John Kelly is out — here are all the casualties of the Trump administration so far
- President Donald Trump announced to reporters on Dec. 8 that his chief of staff John Kelly will leave his job the end of the year, following months of news reports describing heightened tensions and conflict between Trump and Kelly.
- President Donald Trump announced to reporters on Dec. 8 that his chief of staff John Kelly will leave "at the end of the year" and he plans to name his replacement in the next day or two.
- The resignation came just a day after she testified before the House Intelligence Committee, where she reportedly said that she told white lies for the president, but never lied about anything consequential related to the investigation into Russian interference in the 2016 presidential election.
Consumer advocates raise red flags over Trump's top agency picks
- New York (CNN) - Consumer advocates raised big concerns this week about the two top officials the Trump administration has appointed to protect Americans from fraud, claiming one has no related experience and that the other won't be able to go after companies like Equifax, Facebook, Amazon and Verizon because of his work in the private sector.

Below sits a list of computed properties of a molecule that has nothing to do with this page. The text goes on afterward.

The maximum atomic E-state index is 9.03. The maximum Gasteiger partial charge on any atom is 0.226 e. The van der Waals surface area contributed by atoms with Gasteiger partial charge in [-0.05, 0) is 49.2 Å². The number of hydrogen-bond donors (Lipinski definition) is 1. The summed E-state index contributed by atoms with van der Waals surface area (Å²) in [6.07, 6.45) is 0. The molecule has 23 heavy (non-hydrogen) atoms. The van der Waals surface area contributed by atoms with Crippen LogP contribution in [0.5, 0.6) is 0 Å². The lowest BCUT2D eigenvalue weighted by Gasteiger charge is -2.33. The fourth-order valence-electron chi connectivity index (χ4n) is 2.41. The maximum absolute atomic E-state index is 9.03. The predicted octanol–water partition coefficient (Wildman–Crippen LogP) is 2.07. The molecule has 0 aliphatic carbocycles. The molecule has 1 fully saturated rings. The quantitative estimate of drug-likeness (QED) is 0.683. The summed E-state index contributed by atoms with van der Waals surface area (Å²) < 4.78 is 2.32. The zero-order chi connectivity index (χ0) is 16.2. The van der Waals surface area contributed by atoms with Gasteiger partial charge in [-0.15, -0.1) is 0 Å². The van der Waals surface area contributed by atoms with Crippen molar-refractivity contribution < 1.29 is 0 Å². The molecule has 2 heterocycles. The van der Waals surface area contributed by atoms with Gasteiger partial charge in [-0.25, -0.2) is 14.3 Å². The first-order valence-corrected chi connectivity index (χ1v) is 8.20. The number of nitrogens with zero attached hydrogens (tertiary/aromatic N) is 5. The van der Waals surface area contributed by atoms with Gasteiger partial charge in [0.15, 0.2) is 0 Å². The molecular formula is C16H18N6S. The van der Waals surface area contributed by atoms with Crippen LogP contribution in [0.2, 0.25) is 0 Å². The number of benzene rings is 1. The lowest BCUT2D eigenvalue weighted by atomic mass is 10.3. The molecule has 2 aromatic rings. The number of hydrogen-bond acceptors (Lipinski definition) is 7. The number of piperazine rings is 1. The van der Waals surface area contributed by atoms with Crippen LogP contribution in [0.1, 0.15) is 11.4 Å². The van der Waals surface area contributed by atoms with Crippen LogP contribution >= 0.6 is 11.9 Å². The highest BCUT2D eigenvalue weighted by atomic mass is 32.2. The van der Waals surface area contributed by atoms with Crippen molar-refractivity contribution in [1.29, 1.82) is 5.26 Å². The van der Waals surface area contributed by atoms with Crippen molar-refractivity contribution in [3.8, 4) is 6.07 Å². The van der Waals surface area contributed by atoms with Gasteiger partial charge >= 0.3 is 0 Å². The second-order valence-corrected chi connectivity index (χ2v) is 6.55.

- On Thursday, in a party-line vote, the Senate confirmed Kathy Kraninger to head the Consumer Financial Protection Bureau.
- Also on Thursday, Washington-based consumer advocacy group Public Citizen released documents that show that Andrew Smith, director of the FTC's bureau of consumer protection, will have to recuse himself from all matters concerning 120 companies -- two of which are currently under investigation by the agency.
- In the cases in which Smith can't participate, FTC investigators will deal with his his two deputy directors, both career staffers who have been at the commission for 20 years, he said.
CIA taps 34-year agency veteran as first woman to lead its clandestine arm